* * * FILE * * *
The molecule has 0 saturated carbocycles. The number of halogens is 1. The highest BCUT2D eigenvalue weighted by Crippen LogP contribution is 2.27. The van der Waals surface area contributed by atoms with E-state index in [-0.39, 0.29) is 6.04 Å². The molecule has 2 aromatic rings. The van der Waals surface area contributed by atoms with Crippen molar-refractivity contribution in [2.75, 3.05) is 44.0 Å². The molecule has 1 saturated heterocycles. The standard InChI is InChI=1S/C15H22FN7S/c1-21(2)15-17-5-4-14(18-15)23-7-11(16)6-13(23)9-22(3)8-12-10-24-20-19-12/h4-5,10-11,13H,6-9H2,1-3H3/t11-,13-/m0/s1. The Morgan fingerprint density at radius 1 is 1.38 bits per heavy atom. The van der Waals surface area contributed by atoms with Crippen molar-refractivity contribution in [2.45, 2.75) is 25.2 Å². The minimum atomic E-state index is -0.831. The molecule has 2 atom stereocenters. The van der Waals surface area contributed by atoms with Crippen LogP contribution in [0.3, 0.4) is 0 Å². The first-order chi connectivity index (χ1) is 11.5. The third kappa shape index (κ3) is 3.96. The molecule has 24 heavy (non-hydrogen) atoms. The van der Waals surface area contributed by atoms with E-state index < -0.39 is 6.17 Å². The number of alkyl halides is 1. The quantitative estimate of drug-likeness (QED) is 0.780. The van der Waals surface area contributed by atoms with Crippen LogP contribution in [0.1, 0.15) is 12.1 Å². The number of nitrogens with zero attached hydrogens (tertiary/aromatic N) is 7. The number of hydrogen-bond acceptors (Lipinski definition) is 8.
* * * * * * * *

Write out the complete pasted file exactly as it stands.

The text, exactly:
The molecule has 0 saturated carbocycles. The number of halogens is 1. The highest BCUT2D eigenvalue weighted by Crippen LogP contribution is 2.27. The van der Waals surface area contributed by atoms with E-state index in [-0.39, 0.29) is 6.04 Å². The molecule has 2 aromatic rings. The van der Waals surface area contributed by atoms with Crippen molar-refractivity contribution in [2.75, 3.05) is 44.0 Å². The molecule has 1 saturated heterocycles. The standard InChI is InChI=1S/C15H22FN7S/c1-21(2)15-17-5-4-14(18-15)23-7-11(16)6-13(23)9-22(3)8-12-10-24-20-19-12/h4-5,10-11,13H,6-9H2,1-3H3/t11-,13-/m0/s1. The Morgan fingerprint density at radius 1 is 1.38 bits per heavy atom. The van der Waals surface area contributed by atoms with Crippen molar-refractivity contribution in [2.45, 2.75) is 25.2 Å². The minimum atomic E-state index is -0.831. The molecule has 2 atom stereocenters. The van der Waals surface area contributed by atoms with Crippen LogP contribution in [0.3, 0.4) is 0 Å². The first-order chi connectivity index (χ1) is 11.5. The third kappa shape index (κ3) is 3.96. The molecule has 24 heavy (non-hydrogen) atoms. The van der Waals surface area contributed by atoms with E-state index < -0.39 is 6.17 Å². The number of alkyl halides is 1. The quantitative estimate of drug-likeness (QED) is 0.780. The van der Waals surface area contributed by atoms with Crippen LogP contribution in [0.1, 0.15) is 12.1 Å². The number of nitrogens with zero attached hydrogens (tertiary/aromatic N) is 7. The number of hydrogen-bond acceptors (Lipinski definition) is 8.